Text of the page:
When the Old Ebbitt Grill reopened at its current location in October of 1983, oysters were sold on the half shell. The only oysters served back then were Blue Point oysters, harvested from Long Island Sound off the coast of Connecticut. Shipped in non-descript boxes, these oysters were the norm for all serving oysters in the Northeast and mid-Atlantic states.
Oysters were pre-shucked, sometimes days in advance, and left on trays to be served when ordered. Needless to say, the quality of the product offered to our customers was poor. In 1992 with the food safety of oysters making headlines, we decided to stop serving oysters, as it was not worth the risk involved in getting someone sick or worse.
In 1994 Jon Rowley, a self-proclaimed seafood consultant and oyster aficionado, approached us to introduce us to a new breed of oyster growers. While aquaculture was gaining in popularity, it was just the tip of the iceberg for oysters. It is through aquaculture that oysters have made a remarkable comeback. Oysters have gone “boutique” in almost the same way that wine and artisanal cheese have done in this country.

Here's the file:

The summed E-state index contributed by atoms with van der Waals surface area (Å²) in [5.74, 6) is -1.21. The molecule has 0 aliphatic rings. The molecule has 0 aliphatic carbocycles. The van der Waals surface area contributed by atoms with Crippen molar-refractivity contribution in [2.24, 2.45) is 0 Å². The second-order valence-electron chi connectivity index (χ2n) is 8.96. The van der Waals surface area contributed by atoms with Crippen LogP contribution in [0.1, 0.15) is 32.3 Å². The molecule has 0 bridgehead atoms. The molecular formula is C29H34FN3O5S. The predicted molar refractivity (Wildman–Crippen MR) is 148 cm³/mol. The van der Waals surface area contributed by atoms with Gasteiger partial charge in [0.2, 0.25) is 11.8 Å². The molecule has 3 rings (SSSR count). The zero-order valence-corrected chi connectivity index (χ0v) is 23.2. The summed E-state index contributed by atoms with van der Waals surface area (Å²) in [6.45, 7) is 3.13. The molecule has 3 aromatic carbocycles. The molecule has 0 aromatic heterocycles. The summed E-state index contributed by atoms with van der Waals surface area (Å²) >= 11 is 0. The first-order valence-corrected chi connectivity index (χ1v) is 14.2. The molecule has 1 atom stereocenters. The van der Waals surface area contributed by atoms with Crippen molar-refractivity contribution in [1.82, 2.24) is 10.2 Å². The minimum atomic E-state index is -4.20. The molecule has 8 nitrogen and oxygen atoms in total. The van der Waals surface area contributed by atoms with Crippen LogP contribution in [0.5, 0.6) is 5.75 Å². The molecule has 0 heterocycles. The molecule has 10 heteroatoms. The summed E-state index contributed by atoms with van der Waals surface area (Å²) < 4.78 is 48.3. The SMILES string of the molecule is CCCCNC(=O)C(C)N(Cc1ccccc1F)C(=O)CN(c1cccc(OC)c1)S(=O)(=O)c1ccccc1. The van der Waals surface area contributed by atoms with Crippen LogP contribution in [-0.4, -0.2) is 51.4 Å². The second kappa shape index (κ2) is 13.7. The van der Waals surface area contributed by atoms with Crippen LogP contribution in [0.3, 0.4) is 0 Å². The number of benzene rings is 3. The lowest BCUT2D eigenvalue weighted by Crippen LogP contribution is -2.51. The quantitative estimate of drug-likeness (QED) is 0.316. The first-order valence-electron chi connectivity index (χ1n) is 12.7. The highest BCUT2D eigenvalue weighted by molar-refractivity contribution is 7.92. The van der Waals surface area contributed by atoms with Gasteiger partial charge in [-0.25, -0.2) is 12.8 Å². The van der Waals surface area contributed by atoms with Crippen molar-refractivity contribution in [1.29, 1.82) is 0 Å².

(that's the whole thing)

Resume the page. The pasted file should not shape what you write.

Through more research, Jon’s assistance and hard work on the part of the Old Ebbitt Grill management team, oysters were put back on the menu. Our pledge to provide the best oyster program gave birth to the Oyster Eater’s Bill of Rights. It has proved wildly successful and is now the oyster bar all others are judged against. Since then we have expanded the program to, Clyde’s at Mark Center, Tower Oaks Lodge, Clyde’s of Gallery Place, and Clyde’s of Chevy Chase.
Tune in next time to hear what happened when Tom Meyer said, “Why don’t we throw a party?”